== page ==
War in Gaza: what Al-Shifa hospital looked like after two weeks of Israeli incursions



Photo caption,

Palestinians say several bodies were found after Israeli forces withdrew

Article information
  • author, Yolande Knell and Sean Seddon
  • Roll, From BBC News in Jerusalem and London
  • 10 minutes ago

Israel’s military announced it has withdrawn from al-Shifa Hospital in Gaza City after a two-week invasion that left most of the important medical complex in ruins.

Gaza’s Hamas-run Health Ministry said dozens of bodies had been found — and local residents said nearby areas had been devastated.

The Israel Defense Forces (IDF) stated, in turn, that its troops killed and detained hundreds of “terrorists”, in addition to having found weapons and intelligence information “throughout the hospital”.

The IDF argued that they invaded al-Shifa because Hamas had regrouped there.

The two-week operation resulted in intense fighting and Israeli airstrikes on nearby and surrounding buildings.

The wards were attacked because Hamas and Palestinian Islamic Jihad operatives were using them as a base, the IDF said, accusing Hamas fighters of fighting inside medical departments, detonating explosives and setting fire to hospital buildings.

Photos show that al-Shifa’s main building, which housed the Intensive Care Unit (ICU), and the neighboring building housing the emergency, general surgery and orthopedics departments were destroyed.

Dozens of bodies, some decomposing, were found in and around the complex, which is now “completely out of operation,” according to the Ministry of Health.

A doctor told the AFP news agency that more than 20 bodies had been recovered, some had been run over while removing vehicles.

On Sunday (31/3), the director-general of the World Health Organization (WHO), Tedros Adhanom Ghebreyesus, stated that 21 patients had died since al-Shifa “came under siege”.

According to him, patients had been transferred several times — and more than 100 had been kept in an “inadequate building” in the complex, without support and medical care.

Patient Barra al-Shawish told the Reuters news agency that Israeli troops allowed “a very small amount of food” to enter.

“No treatment, no medicine, nothing, and bombings for 24 hours that didn’t stop, and immense destruction in the hospital,” he said.

Some of the patients were being transferred to al-Ahli Hospital, an al-Shifa doctor told Reuters.

In a statement, the IDF said troops “completed precise operational activities in the al-Shifa Hospital area and left the hospital area.” They further added that during the invasion, the IDF was “avoiding harm to civilians, patients and medical personnel.”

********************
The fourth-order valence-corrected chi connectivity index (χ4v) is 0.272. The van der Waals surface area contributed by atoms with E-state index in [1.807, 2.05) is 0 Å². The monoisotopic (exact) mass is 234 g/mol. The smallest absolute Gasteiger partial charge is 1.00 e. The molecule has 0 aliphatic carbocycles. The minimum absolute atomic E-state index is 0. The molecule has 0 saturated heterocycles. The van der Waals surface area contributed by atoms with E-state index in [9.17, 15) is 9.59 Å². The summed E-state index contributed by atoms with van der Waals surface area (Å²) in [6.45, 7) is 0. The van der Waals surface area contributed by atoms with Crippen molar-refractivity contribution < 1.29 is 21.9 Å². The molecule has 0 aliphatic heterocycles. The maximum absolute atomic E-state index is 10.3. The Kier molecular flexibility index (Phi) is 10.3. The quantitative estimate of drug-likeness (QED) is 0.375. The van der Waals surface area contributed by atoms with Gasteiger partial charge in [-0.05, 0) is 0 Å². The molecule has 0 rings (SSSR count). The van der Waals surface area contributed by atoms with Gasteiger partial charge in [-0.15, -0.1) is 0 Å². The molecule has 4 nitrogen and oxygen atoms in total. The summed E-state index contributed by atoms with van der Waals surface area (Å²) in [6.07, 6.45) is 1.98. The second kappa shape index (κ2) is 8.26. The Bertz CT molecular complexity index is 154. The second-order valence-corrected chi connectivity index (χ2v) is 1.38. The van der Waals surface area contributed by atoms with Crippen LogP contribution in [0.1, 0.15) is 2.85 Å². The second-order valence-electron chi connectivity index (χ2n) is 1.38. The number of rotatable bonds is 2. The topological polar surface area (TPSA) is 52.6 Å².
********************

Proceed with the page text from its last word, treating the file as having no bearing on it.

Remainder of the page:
On Sunday night, Israeli Prime Minister Benjamin Netanyahu said that al-Shifa had become “a den of terrorists” — and that more than 200 members of Palestinian armed groups, including senior figures, had been killed, and others they surrendered.

Around 900 people were detained in and around al-Shifa, Israel says, with more than 500 of them later found to be members of Hamas and Palestinian Islamic Jihad.

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Play video, “Gaza’s al-Shifa Hospital in ruins after two-week Israeli attack”, Duration 0.5300:53

Video caption,

Scenes of destruction at al-Shifa Hospital in Gaza

Two weeks ago, hundreds of Israeli forces took just a few hours to approach and enter the largest hospital in the Gaza Strip. A sharp contrast compared to its controversial first invasion in November, when it took several weeks for large numbers of tanks and vehicles supported by heavy aerial artillery to approach the site.

For supporters of the Israeli military, this is proof of the achievements made during the war and its tactical success, launching a surprise attack on the enemy to hit them hard. An IDF spokesperson had previously referred to the operation as “one of the most successful of the war so far” due to the intelligence collected, as well as the number of deaths and detainees.

Some analysts suggest, however, that al-Shifa’s second invasion highlights flaws in Israel’s military strategy for the war. They argue it reveals the ease with which Hamas and Palestinian Islamic Jihad fighters were able to regroup after Israel withdrew its forces from northern Gaza — and the urgent need to present a convincing postwar plan for governing the territory.

Gaza’s hospitals have been the main focus of the current war, with thousands of Palestinians seeking shelter from Israeli shelling in their courtyards; and Israeli forces storming the premises, claiming that Hamas fighters are present there.

Israel has long accused Hamas of using civilian health infrastructure as a cover to launch its operations, which the Palestinian group denies.

This Monday (1/4), the Gaza Ministry of Health made an appeal for international help to resume care at Nasser Hospital, in the city of Khan Younis, in southern Gaza. The largest hospital in southern Gaza has been out of operation since the Israeli military raided the facility in February.

The war began when Hamas fighters invaded southern Israel on October 7, killing around 1,200 people and taking 253 hostages, according to Israeli data. Around 130 hostages remain in captivity, with at least 34 presumed dead.

More than 32,700 Palestinians have been killed and 75,000 injured in Gaza since Israel launched its military campaign, according to the Hamas-run Health Ministry, which says 70 percent of those killed were women and children.

Infographic shows hospital complexes

The article is in Portuguese

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